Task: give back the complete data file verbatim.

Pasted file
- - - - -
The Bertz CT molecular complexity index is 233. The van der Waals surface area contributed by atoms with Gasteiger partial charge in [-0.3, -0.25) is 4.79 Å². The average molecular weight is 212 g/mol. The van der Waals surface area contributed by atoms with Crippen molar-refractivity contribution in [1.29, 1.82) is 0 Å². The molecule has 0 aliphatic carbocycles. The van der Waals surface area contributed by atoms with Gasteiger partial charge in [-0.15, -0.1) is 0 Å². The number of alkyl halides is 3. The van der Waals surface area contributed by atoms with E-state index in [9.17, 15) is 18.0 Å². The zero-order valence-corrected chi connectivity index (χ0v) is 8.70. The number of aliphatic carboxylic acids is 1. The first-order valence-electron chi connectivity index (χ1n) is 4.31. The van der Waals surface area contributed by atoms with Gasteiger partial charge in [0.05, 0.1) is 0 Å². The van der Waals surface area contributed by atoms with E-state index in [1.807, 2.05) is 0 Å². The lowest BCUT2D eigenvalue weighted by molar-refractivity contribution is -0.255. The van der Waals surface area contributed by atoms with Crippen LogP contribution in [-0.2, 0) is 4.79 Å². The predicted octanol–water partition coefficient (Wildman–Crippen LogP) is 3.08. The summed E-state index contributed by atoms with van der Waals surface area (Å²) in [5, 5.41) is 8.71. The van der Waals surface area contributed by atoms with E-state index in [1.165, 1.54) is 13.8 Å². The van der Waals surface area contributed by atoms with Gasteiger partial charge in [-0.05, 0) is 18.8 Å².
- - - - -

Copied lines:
The Bertz CT molecular complexity index is 233. The van der Waals surface area contributed by atoms with Gasteiger partial charge in [-0.3, -0.25) is 4.79 Å². The average molecular weight is 212 g/mol. The van der Waals surface area contributed by atoms with Crippen molar-refractivity contribution in [1.29, 1.82) is 0 Å². The molecule has 0 aliphatic carbocycles. The van der Waals surface area contributed by atoms with Gasteiger partial charge in [-0.15, -0.1) is 0 Å². The number of alkyl halides is 3. The van der Waals surface area contributed by atoms with E-state index in [9.17, 15) is 18.0 Å². The zero-order valence-corrected chi connectivity index (χ0v) is 8.70. The number of aliphatic carboxylic acids is 1. The first-order valence-electron chi connectivity index (χ1n) is 4.31. The van der Waals surface area contributed by atoms with Gasteiger partial charge in [0.05, 0.1) is 0 Å². The van der Waals surface area contributed by atoms with E-state index in [1.807, 2.05) is 0 Å². The lowest BCUT2D eigenvalue weighted by molar-refractivity contribution is -0.255. The van der Waals surface area contributed by atoms with Crippen LogP contribution in [-0.2, 0) is 4.79 Å². The predicted octanol–water partition coefficient (Wildman–Crippen LogP) is 3.08. The summed E-state index contributed by atoms with van der Waals surface area (Å²) in [5, 5.41) is 8.71. The van der Waals surface area contributed by atoms with E-state index in [1.165, 1.54) is 13.8 Å². The van der Waals surface area contributed by atoms with Gasteiger partial charge in [-0.05, 0) is 18.8 Å².